Everest Horizontal Recovered

July 14 - St. Georges, Bermuda

Tim Kent, skipper of the Open 50 which lost her bulb keel and capsized last month in the second leg of the Bermuda 1-2, tells of Everest Horizontal's recovery:

"After two unsuccessful attempts to locate Everest Horizontal, we left St. Georges on the 38-foot charter fishing boat Tenacious at 8:00 pm on July 1, heading to the last position reported of the upturned hull of Everest. On board was what can only be described as a Dream Team for the audacious attempt to recover a 50-ft boat in the middle of the ocean with a 38-ft fishing boat. On board were Sloan Wakefield, the skipper of Tenacious, Steve Hollis and Paul LaVigne of Ocean Sails, our diver David Calhoun, Ton Wadson and Godfrey Simpson and myself.

"After an uncomfortable overnight passage to the search area, we began looking for the boat at dawn. As noon, then 1:00 pm crept by, the mood on board became grim...the boat had to be back at the dock by Thursday morning [July 3] and we were running out of time. Then at 2:00 pm, Sloan spotted something orange...the keel! Sloan spotted this bare-eyed, something that the three folks looking through binoculars could not see.

"We hustled to the site to find EH almost completely awash; she was floating stern-up, awash all the back to her keel - FULL of water. David donned his dive gear and he and I took a dinghy to the boat to check the condition of the rig. As David was getting ready to dive, I put on a mask and looked below...at carnage. The mast was broken into three pieces above the deck, the foredeck hatch had opened and the spinnaker and Code Zero had washed out and were tangled in the rig. Clearly we were going to have to cut everything away.

"I went back to the boat and got Steve, and the two of us, with David's help under the boat, rigged a line around the hull to the top of the keel and tied it down. We all returned to the Tenacious and attempted to pull the boat upright, but no dice...the angle was all wrong on the keel. Steve and I returned to the boat and rigged a new line, again with David's help. This time, as Sloan gave Tenacious the gas, Everest rolled upright!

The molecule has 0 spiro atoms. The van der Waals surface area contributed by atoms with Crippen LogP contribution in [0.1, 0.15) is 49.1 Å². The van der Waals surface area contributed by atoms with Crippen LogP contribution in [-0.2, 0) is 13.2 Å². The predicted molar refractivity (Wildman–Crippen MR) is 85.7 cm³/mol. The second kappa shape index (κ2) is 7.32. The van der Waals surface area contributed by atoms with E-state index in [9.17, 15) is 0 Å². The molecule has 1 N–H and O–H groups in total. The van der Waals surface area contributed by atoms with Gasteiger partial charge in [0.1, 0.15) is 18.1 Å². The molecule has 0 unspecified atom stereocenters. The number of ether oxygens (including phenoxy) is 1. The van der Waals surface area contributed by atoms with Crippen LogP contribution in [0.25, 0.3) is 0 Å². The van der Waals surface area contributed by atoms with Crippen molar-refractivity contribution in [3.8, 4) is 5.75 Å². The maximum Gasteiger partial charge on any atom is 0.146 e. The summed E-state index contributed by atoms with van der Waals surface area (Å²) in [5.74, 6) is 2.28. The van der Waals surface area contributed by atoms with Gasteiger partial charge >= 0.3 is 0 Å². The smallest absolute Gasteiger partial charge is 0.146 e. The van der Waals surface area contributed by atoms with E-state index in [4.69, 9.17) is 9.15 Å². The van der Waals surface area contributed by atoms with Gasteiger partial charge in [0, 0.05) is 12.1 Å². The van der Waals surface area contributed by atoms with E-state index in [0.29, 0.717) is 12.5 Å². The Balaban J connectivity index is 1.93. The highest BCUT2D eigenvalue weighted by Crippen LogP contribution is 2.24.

"Steve, Tom and I packed the gas pump that Tom had brought along and returned to Everest. With the pump at full tilt, the boat slowly started to rise in the water, even more so as the three of us cut lines and popped pins to release the rig.

"At 8:00 pm, six hours after we found her, Everest Horizontal was under tow to Ordinance Island in St. Georges.

"This brief account can not begin to tell the story of this remarkable effort. Everest is now clean and dry, with her diesel engine running and ready to propel her home. Thanks to all of the wonderful people who made this possible, particularly Steve and Suzanne Hollis of Ocean Sails here in Bermuda. I wandered into their shop dispirited and out of options and they made this incredible mission possible."

Tim promises photos, including dive shots, on his Web site soon: www.everesthorizontal.com.

West Point Marina Project Goes Before the BCDC

July 14 - Redwood City